Workshop of Paolo Veneziano (Italian, Venice, active by 1333–died 1358/62)
Tempera on wood, gold ground
Overall, with shaped top, 32 1/4 x 19 3/4 in. (81.9 x 50.2 cm); painted surface 31 1/2 x 18 3/4 in. (80 x 47.6 cm)
Bequest of Edward Fowles, 1971
Not on view
Lacking the exquisite facture characteristic of Paolo Veneziano—the founder of Venetian painting—this picture must have been painted in his workshop and conveys some of the decorative richness and tender expressions that were his legacy. The picture may have been the center of an altarpiece, possibly painted for a city along the Adriatic coast. It has suffered a good deal, particularly in the face of the Virgin where there is a loss in her right cheek. The blue of her drapery has scattered losses.
Carl Anton Reichel, Grossgmain, Austria (in 1912); [Giuseppe Grassi, Rome, in 1917]; [Duveen, Paris, New York and London, 1917–after 1963; transferred to Fowles, partner in the firm]; Edward Fowles, New York (after 1963–d. 1971; on loan to the Los Angeles County Museum of Art, 1965–66 and the Metropolitan Museum, 1966–71)
Cincinnati Art Museum. "Loan Exhibition of Paintings and Sculpture by Italian Artists," April 1921, no catalogue (lent by Duveen Brothers) [see Zeri and Gardner 1973].
London. Matthiesen Gallery. "Venetian Paintings and Drawings," February 23–April 6, 1939, no. 1.
Stockholm. Nationalmuseum. "Konstens Venedig," October 20, 1962–February 10, 1963, no. 38 (lent by Duveen Brothers, New York).
New York. The Metropolitan Museum of Art. "Venetian Paintings in the Metropolitan Museum," May 1–September 2, 1974, no catalogue.
Bernard Berenson. Letter. 1917, attributes this painting to Paolo Veneziano.
Evelyn Sandberg Vavalà. "Maestro Paolo Veneziano." Burlington Magazine 57 (October 1930), p. 178, no. 27, pl. VIII C, notes that the composition is similar to that of the Madonna in Padua, emphasizes the Gothic qualities of the picture, and dates it in the artist's late period.
Giuseppe Fiocco. "Le primizie di maestro Paolo Veneziano." Dedalo 11 (1931), p. 878.
Robert Langton Douglas. Letter. 1942, believes that this picture, in which Byzantine and Gothic elements are combined, is one of Paolo's latest works, and suggests that he may have gone to Florence and been influenced by the paintings of Bernardo Daddi.
George Martin Richter. Letter. 1942, compares it to the Madonna of 1347 in Carpineta, notes that the Gothic quality of the design is more pronounced, and dates it to the 1350s.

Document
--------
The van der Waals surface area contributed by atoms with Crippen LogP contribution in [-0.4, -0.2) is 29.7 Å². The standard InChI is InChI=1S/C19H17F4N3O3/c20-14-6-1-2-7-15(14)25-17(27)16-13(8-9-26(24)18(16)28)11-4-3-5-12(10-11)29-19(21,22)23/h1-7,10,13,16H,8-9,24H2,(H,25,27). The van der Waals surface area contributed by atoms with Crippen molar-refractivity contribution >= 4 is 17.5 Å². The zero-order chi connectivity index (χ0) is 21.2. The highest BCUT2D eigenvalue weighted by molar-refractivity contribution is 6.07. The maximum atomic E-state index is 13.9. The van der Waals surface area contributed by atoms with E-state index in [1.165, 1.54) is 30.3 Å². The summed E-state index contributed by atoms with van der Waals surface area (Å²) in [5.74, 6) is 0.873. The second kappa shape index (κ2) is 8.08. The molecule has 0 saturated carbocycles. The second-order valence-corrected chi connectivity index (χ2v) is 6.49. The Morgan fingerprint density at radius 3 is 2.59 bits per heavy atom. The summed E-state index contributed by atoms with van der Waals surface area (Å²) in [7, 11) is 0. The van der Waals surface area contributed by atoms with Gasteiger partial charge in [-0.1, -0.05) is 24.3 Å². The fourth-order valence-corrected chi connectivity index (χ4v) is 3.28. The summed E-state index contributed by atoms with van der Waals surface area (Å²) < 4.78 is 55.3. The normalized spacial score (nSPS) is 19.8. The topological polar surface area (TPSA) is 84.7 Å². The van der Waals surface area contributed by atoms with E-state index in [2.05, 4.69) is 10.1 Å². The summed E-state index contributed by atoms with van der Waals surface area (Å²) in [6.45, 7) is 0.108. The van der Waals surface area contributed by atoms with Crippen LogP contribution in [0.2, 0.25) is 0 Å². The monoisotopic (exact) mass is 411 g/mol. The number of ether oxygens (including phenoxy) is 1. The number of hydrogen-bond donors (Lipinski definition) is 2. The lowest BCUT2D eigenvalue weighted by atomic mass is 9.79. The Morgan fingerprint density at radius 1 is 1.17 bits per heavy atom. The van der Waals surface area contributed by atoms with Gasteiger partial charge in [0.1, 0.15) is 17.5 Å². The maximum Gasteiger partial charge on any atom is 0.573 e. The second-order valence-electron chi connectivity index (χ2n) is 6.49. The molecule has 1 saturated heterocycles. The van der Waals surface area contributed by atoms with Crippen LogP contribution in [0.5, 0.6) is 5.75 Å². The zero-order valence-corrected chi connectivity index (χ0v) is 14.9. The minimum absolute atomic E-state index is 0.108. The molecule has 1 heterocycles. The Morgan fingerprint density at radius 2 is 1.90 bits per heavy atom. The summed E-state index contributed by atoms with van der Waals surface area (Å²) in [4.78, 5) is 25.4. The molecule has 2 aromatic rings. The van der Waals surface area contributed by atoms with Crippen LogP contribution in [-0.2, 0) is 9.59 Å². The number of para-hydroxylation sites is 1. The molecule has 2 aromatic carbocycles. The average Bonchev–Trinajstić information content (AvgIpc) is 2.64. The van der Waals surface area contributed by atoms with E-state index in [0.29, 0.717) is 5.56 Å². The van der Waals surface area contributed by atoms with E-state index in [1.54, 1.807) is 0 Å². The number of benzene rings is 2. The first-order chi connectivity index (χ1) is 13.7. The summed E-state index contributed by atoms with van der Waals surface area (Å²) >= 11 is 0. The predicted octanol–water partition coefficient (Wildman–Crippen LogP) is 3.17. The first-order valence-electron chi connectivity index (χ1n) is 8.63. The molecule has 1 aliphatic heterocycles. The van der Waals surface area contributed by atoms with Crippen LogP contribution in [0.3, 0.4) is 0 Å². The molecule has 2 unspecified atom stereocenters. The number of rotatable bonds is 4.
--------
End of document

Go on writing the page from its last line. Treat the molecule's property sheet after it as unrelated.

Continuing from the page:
Lionello Venturi. Letter. 1942, dates it about 1350 and calls it an ideal synthesis of Byzantine and Gothic elements.
William E. Suida. Letter. 1942, compares it to the Madonna of 1347 in Carpineta, calls it an early work and dates it about 1340.
Victor Lasareff. "Maestro Paolo e la pittura veneziana del suo tempo." Arte veneta 8 (1954), pp. 83–84, 89, dates it to the second half of the 1340s and calls it one of the latest pictures from Paolo Veneziano's workshop.
Åke Bengtsson. Konstens Venedig. Ed. Pontus Grate. Exh. cat.Stockholm, 1962, pp. 46–47, no. 38, pl. 4, dates it after 1350.
Rodolfo Pallucchini. La pittura veneziana del trecento. Venice, 1964, pp. 41, 43, 49, fig. 119, notes the similarity in composition to the Madonnas in Carpineta and Budapest; dates it between 1347 and 1349; wrongly locates it in the Wildenstein collection, New York.
Michelangelo Muraro. Paolo da Venezia. Milan, 1969, pp. 42, 121–22, fig. 1 [English ed. 1970, pp. 36, 140–41, fig. 1], attributes it to a follower of Paolo Veneziano and dates it about 1340–50; notes that the figure of the Child is similar to the Child in the Carpineta picture, but that the MMA painting is much weaker; wrongly locates it in the Norton Simon Foundation, Los Angeles.
Federico Zeri with the assistance of Elizabeth E. Gardner. Italian Paintings: A Catalogue of the Collection of The Metropolitan Museum of Art, Venetian School. New York, 1973, pp. 47–48, pl. 51, call it characteristic of Paolo's late phase, dating it 1350 or somewhat later; consider it the center of an altarpiece to which two panels in the Yale University Museum, Saint John the Baptist and Saint Mary Magdalen (nos. 1959.15.4a and b) may have belonged.
Anthony M. Clark inThe Metropolitan Museum of Art: Notable Acquisitions, 1965–1975. New York, 1975, p. 91, ill.
Anna Tambini. Pittura dall'alto medioevo al tardogotico nel territorio di Faenza e Forlì. Faenza, 1982, p. 58 n. 3.
Andrea De Marchi. Letter to Everett Fahy. December 21, 1997, calls it workshop of Paolo Veneziano, suggesting Paolo's son Giovanni as the possible author; notes a similarity in the slenderness of form with Paolo's "Sanseverino Marche" polyptych in the Frick Collection, New York, which is of greater quality.
Mojmír S. Frinta. "Part I: Catalogue Raisonné of All Punch Shapes." Punched Decoration on Late Medieval Panel and Miniature Painting. Prague, 1998, p. 149, classifies the punch marks appearing in this painting, a type found specifically in Paolo Veneziano's paintings.
Alessandro Marchi. "Trecento veneziano nelle terre adriatiche marchigiane." Pittura veneta nelle marche. Ed. Valter Curzi. Cinisello Balsamo (Milan), 2000, pp. 35, 51 n. 42, suggests that it may have been made for the Romagna-Marche region based on its connection with the two Yale panels; calls it workshop of Paolo Veneziano, following the Carpineta Madonna.
This work was the center of an altarpiece to which two panels depicting Saints John the Baptist and Mary Magdalen (Yale University Museum, New Haven, Connecticut; nos. 1959.15.4a and b) may also have belonged.